twitter RSS Feed linkedin acp contact

Agriculture

An underwater farming revolution with digital twin solutions

Siemens Nemos Garden Xcelerator 01Nemo’s Garden, a startup focused on sustainable underwater cultivation of crops, has come up with an underwater greenhouse


Resembling a bloom of giant jellyfish anchored to the ocean floor, these large clear domes, or biospheres, are a unique new type of underwater greenhouse. These biospheres harness the positive environmental factors of the ocean – temperature stability, evaporative fresh-water generation, CO2 absorption, and natural protection from pests – to create an environment ideal for growing all manner of produce. 

The project was especially dedicated to those areas where environmental conditions, economical or morphologic reasons make plants growth extremely difficult.

Siemens Digital Industries Software has announced that Nemo’s Garden has deployed Siemens’ Xcelerator portfolio of software and services to shorten its innovation cycles and move more rapidly towards industrialisation and scale.

Over the past decade, Sergio Gamberini and the team at Nemo’s Garden have been working to prove that cultivating fruit and vegetables under water is possible. They have not only successfully harvested a variety of crops from their prototype biospheres but also discovered that the plants grown in this environment were richer in nutrient content than those grown using traditional methods. The next big obstacle was to turn their prototype into a solution that could be installed globally – but they knew they did not have another 10 years to make this happen, and knew they needed to find a way to employ new technology. 

The brainchild behind Nemo’s Garden is  Gamberini, president of diving equipment manufacturer Ocean Reef, who in 2012 was challenged by a friend to combine his experiencing designing diving equipment with his passion for gardening – but he had no idea that it would turn into a new business with a vision of creating more food for the population.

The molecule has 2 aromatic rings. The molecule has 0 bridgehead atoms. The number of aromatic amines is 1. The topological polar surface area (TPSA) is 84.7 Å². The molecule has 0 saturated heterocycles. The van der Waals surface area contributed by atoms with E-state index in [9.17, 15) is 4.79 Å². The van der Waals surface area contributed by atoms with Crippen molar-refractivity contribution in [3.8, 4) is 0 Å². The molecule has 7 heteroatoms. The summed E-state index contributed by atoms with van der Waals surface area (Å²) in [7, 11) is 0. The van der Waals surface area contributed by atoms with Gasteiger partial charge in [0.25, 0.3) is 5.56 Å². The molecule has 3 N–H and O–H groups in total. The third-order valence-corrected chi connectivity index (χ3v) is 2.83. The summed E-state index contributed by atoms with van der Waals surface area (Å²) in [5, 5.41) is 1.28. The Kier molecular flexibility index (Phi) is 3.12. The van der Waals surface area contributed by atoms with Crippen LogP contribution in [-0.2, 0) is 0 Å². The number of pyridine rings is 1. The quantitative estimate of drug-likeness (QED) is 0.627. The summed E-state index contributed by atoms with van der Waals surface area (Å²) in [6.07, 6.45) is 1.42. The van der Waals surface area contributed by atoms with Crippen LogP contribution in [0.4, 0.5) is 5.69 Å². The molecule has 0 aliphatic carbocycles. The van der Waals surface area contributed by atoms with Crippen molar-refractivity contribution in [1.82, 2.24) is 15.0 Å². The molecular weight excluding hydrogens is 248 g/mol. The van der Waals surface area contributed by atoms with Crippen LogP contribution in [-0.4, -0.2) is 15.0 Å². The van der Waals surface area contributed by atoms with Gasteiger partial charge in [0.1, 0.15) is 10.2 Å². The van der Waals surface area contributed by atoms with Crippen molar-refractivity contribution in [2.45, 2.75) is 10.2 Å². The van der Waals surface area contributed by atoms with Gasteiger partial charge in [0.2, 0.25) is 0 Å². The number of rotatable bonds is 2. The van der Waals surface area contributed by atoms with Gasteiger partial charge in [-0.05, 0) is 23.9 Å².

Nemo’s Garden turned to TekSea, a consulting firm focused on applying industry 4.0 technologies to help organisations deliver sustainable solutions. TekSea’s Matteo Cavalleroni identified Siemens Software as a technology partner who could help transition the prototype into a viable alternative agriculture solution that could be manufactured and installed anywhere in the world. Nemo’s Garden began to implement the Xcelerator portfolio of software and services, and the collaboration expanded from the automation of sensor monitoring to developing a digitalisation strategy centered on a Digital Twin of the biosphere.

Reinventing the biosphere

Data collection is important for any type of engineering project; however, it is especially critical when trying to do something entirely new like growing food under the sea. The Nemo’s Garden team had collected a wealth of historical sensor data in previous seasons, which was especially useful for developing the digital twin. Temperature, CO2 / O2 concentration, inclination angles, water levels, and power consumption data was compared with predictions from the initial simulations to validate the digital twin of the Nemo’s Garden domes and surrounding ocean.

With a virtual model and test bed available, design iterations started again in earnest without costly physical prototype builds or iterative fine tuning on a sub-sea environment. Rather than rely on a passive growing environment, the conditions within Nemo’s Garden could be tuned as the ocean and biomass changed during the season.  

This enabled the engineers to answer critical questions – such as: How many plants should be grown in each enclosure? How much sunlight should be let through to the plants? What is the minimum dome thickness and anchor strength required to handle the pressures and forces acting on the structure during both normal and abnormal conditions? 

Using 3D design and simulation software, including Siemens’ NX and Simcenter software in the virtual environment, the team was able to push the limits on the design and construction of the biospheres and imagine better biospheres. Previously, changes needed to be made incrementally so all involved could accurately measure the impact.  But by leveraging the digital twin of the biosphere with a simulation of the Bay of Noli, the team is now able to make much more impactful changes, more quickly. They are modeling elongated domes to fit more plants per enclosure and reducing thickness of the material to reduce weight, which also makes transportation and installation easier. The new biospheres could also be constructed with thin polymer lines, which will further reduce deployment struggles, while also reducing the manpower required.